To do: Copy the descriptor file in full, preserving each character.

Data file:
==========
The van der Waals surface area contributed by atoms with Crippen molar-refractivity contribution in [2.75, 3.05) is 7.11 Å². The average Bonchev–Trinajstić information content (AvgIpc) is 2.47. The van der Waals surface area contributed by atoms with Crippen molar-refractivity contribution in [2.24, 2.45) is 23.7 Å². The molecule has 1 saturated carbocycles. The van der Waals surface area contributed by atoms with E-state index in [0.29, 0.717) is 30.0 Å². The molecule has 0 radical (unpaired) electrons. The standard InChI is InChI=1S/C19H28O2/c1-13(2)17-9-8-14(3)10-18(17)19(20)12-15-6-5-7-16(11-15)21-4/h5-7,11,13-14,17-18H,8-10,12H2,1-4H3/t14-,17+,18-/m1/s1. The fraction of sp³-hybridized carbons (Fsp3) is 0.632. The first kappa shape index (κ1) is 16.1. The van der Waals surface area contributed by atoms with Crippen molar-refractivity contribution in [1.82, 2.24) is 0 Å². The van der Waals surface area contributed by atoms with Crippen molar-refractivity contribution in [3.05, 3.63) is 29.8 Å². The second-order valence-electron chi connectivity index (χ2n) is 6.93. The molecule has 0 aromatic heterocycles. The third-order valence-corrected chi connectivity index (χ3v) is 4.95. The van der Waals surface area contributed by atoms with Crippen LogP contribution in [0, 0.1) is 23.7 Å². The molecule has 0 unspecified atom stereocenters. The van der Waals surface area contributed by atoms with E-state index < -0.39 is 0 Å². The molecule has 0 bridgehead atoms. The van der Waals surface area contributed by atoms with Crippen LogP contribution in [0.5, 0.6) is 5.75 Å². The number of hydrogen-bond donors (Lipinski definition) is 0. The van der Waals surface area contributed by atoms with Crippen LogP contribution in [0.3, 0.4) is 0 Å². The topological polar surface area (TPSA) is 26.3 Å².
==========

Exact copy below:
The van der Waals surface area contributed by atoms with Crippen molar-refractivity contribution in [2.75, 3.05) is 7.11 Å². The average Bonchev–Trinajstić information content (AvgIpc) is 2.47. The van der Waals surface area contributed by atoms with Crippen molar-refractivity contribution in [2.24, 2.45) is 23.7 Å². The molecule has 1 saturated carbocycles. The van der Waals surface area contributed by atoms with E-state index in [0.29, 0.717) is 30.0 Å². The molecule has 0 radical (unpaired) electrons. The standard InChI is InChI=1S/C19H28O2/c1-13(2)17-9-8-14(3)10-18(17)19(20)12-15-6-5-7-16(11-15)21-4/h5-7,11,13-14,17-18H,8-10,12H2,1-4H3/t14-,17+,18-/m1/s1. The fraction of sp³-hybridized carbons (Fsp3) is 0.632. The first kappa shape index (κ1) is 16.1. The van der Waals surface area contributed by atoms with Crippen molar-refractivity contribution in [1.82, 2.24) is 0 Å². The van der Waals surface area contributed by atoms with Crippen molar-refractivity contribution in [3.05, 3.63) is 29.8 Å². The second-order valence-electron chi connectivity index (χ2n) is 6.93. The molecule has 0 aromatic heterocycles. The third-order valence-corrected chi connectivity index (χ3v) is 4.95. The van der Waals surface area contributed by atoms with Crippen LogP contribution in [0, 0.1) is 23.7 Å². The molecule has 0 unspecified atom stereocenters. The van der Waals surface area contributed by atoms with E-state index < -0.39 is 0 Å². The molecule has 0 bridgehead atoms. The van der Waals surface area contributed by atoms with Crippen LogP contribution in [0.5, 0.6) is 5.75 Å². The number of hydrogen-bond donors (Lipinski definition) is 0. The van der Waals surface area contributed by atoms with Crippen LogP contribution in [0.3, 0.4) is 0 Å². The topological polar surface area (TPSA) is 26.3 Å².